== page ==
Since the release of the Department of Defense’s “2020 China Military Power Report” this past September, much has been made of China’s securing the title of the “world’s largest navy.” Indeed, the United States Office of Naval Intelligence has confirmed that the People’s Liberation Army Navy (PLAN) has surpassed the United States Navy in total battle force ships, approximately 360 to 297, with future projections expecting the gap to grow. By 2025, the PLAN is predicted to field as many as 400 vessels whereas the United States plans only to field 355. Quantitative discussions of this sort have fostered an increasing level of hysteria in the U.S. media and even parts of its foreign policy and defense establishments.
What such discussions fundamentally misunderstand about the two fleets, however, are the major differences in force structure as well as the incomparable regional ally differential maintained by the United States. In fact, most discussions about the size of the PLAN inflate its surface warship fleet by including either small coastal patrol ships or its amphibious transports and landing ships.
In order of descending size, the PLAN’s surface force is comprised of two aircraft carriers, one cruiser, 32 destroyers, 49 frigates, 37 corvettes, and 86 missile-armed coastal patrol ships. In addition, China’s submarine fleet includes 46 diesel-powered attack submarines, six nuclear-powered attack submarines, and four ballistic missile submarines. This is further supplemented by the China Coast Guard, which fields roughly 255 coastal patrol ships. In sum, China has a surface warship fleet of 121 vessels, a submarine fleet of 56 platforms, and another 341 coastal patrol ships.
For its part the United States Navy boasts a surface fleet of 11 aircraft carriers, 92 cruisers and destroyers, and 59 small surface combatants and combat logistics ships. Its submarine fleet is comprised of 50 attack submarines, 14 ballistic missile submarines, and four cruise missile submarines. As such, the United States maintains a surface fleet of about 162 vessels, depending on the inclusion of its small combatants and combat logistics ships, and a submarine fleet of 68 platforms.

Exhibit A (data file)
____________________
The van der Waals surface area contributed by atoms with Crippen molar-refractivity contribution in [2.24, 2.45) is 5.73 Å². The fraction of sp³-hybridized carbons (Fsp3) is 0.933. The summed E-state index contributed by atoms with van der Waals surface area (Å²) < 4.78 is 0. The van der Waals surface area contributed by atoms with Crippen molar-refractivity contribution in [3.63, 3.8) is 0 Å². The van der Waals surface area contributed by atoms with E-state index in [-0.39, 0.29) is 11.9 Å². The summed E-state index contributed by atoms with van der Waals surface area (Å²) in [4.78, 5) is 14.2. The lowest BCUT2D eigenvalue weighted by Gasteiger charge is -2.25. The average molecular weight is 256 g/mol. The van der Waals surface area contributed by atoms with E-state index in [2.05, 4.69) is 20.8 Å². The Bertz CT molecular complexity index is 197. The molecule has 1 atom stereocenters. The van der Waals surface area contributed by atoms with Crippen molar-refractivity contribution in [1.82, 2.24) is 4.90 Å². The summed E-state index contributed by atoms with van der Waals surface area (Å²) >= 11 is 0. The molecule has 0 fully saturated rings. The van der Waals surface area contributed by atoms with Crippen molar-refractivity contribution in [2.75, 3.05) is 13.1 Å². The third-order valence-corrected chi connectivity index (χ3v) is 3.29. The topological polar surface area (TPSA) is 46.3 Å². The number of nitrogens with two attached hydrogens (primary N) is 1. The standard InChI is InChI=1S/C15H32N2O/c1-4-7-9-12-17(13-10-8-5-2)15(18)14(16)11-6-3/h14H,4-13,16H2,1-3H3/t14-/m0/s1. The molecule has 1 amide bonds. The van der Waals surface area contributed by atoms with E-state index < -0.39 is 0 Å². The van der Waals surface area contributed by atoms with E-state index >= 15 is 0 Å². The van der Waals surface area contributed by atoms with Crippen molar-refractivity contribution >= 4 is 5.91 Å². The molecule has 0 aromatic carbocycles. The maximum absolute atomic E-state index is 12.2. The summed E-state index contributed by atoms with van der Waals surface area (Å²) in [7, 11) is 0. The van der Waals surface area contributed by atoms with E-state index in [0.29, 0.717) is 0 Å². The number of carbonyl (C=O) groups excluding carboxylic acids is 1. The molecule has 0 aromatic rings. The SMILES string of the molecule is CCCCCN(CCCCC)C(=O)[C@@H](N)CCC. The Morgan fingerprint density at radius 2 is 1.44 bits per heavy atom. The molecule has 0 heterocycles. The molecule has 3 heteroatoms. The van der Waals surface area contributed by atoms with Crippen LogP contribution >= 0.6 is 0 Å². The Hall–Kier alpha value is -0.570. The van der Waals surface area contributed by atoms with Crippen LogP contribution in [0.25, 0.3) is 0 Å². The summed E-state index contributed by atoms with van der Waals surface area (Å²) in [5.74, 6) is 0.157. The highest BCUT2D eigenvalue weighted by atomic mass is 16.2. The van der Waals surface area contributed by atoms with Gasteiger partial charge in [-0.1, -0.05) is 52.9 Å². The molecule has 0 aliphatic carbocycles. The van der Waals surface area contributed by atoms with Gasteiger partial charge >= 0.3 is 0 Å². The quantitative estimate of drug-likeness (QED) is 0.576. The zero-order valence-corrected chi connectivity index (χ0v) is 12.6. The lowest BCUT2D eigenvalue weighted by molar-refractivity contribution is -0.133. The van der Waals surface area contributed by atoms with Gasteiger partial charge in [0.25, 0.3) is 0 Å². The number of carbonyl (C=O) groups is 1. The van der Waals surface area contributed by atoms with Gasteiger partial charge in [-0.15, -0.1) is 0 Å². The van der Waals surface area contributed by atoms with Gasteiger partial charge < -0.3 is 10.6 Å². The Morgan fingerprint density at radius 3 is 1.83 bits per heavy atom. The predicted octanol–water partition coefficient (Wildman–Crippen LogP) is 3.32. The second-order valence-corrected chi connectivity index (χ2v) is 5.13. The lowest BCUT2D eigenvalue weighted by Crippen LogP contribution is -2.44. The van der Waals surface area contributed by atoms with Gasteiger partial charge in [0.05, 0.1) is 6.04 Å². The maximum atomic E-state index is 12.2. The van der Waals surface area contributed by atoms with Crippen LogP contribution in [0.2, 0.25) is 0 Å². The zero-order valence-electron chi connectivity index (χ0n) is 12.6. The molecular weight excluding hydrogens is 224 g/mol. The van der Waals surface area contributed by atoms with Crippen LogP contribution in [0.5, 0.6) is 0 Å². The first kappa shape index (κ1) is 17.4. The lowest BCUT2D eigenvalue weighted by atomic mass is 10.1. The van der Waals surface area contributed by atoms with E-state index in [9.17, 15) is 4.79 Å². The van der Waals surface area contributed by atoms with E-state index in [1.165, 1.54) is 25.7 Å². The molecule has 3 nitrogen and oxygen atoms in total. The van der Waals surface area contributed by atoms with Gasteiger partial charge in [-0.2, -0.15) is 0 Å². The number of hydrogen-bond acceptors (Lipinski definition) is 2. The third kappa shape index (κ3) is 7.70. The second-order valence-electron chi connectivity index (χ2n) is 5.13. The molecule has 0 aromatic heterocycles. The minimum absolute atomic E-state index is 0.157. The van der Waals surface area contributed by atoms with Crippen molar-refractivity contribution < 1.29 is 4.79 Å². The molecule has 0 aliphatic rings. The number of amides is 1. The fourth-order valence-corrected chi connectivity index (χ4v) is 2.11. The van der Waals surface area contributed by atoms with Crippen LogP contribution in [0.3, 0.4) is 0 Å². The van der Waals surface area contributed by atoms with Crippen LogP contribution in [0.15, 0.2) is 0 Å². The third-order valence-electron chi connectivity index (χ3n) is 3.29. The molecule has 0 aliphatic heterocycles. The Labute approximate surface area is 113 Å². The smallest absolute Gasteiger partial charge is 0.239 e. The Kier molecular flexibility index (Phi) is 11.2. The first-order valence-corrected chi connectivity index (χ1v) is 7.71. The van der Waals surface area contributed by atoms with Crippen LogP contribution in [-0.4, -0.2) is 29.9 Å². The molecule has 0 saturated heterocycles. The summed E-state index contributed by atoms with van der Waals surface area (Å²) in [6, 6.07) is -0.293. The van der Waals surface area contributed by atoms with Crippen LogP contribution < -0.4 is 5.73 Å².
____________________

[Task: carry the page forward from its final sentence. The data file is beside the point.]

Here we clearly see that talk of China’s massive navy is rather out of proportion. It should be noted that China’s fleet relies disproportionately on smaller classes of ships, like the frigate and corvette, which are widely considered not to be major surface combatants. Even still, the bulk of its numbers advantage comes from its coastal patrol ships which, while not insignificant, have limited capacity to project power beyond China’s near seas. Further, the United States maintains a massive carrier advantage. Wherever one falls on the debate over the continued viability of aircraft carriers, the fact remains that both states are interested in producing them.
Even more confounding is the conspicuous failure to account for U.S. allies, which are generally referenced only as brief afterthoughts in discussions of the need for the United States to ramp up its naval forces. Ostensibly, the naval buildup is aimed at reassuring U.S. regional allies. Yet the naval forces of such allies are seldom, if ever, part of the equation. At a time when much of the U.S. national security ethos has placed emphasis on “making allies pay their fair share,” it’s a rather paradoxical initiative.
For reference, China’s single formal ally – North Korea – maintains a handful of submarines and coastal patrol vessels. In contrast, the United States has formal military alliances with six Indo-Pacific states – Australia, Japan, New Zealand, the Philippines, South Korea, and Thailand. Moreover, many regional powers – notably India, Indonesia, Singapore, Taiwan, and Vietnam – maintain ever-deepening security relationships with the United States due precisely to concerns over potential threats from China.
While the United States does remain the primary guarantor of security for states such as Japan and South Korea, they are by no means helpless. Indeed, the Japanese Maritime Self-Defense Force maintains one of the largest surface fleets in the world, containing 51 major surface combatants. Likewise, South Korea’s naval forces total 23 major warships, with eyes on major expansions. Nonetheless, the role of allied fleets goes largely unmentioned in U.S. national security discourse.
All this is not to say that the United States should neglect its naval forces. Far from it, the United States Navy is arguably the most important day-to-day component of the U.S. military on the international stage. Rather, I would encourage a greater degree of skepticism toward distinct force goals. It would likely serve U.S. interests better to shift focus towards modernizing current platforms and investing in developing new systems.
American analysts and commentators would do well to remember that the United States is not alone in its concerns about the expansion of the China’s navy. That calls for the massive enlargement of the United States Navy, notably to 500 vessels, seldom acknowledge the potential roles and contributions of allies is startling.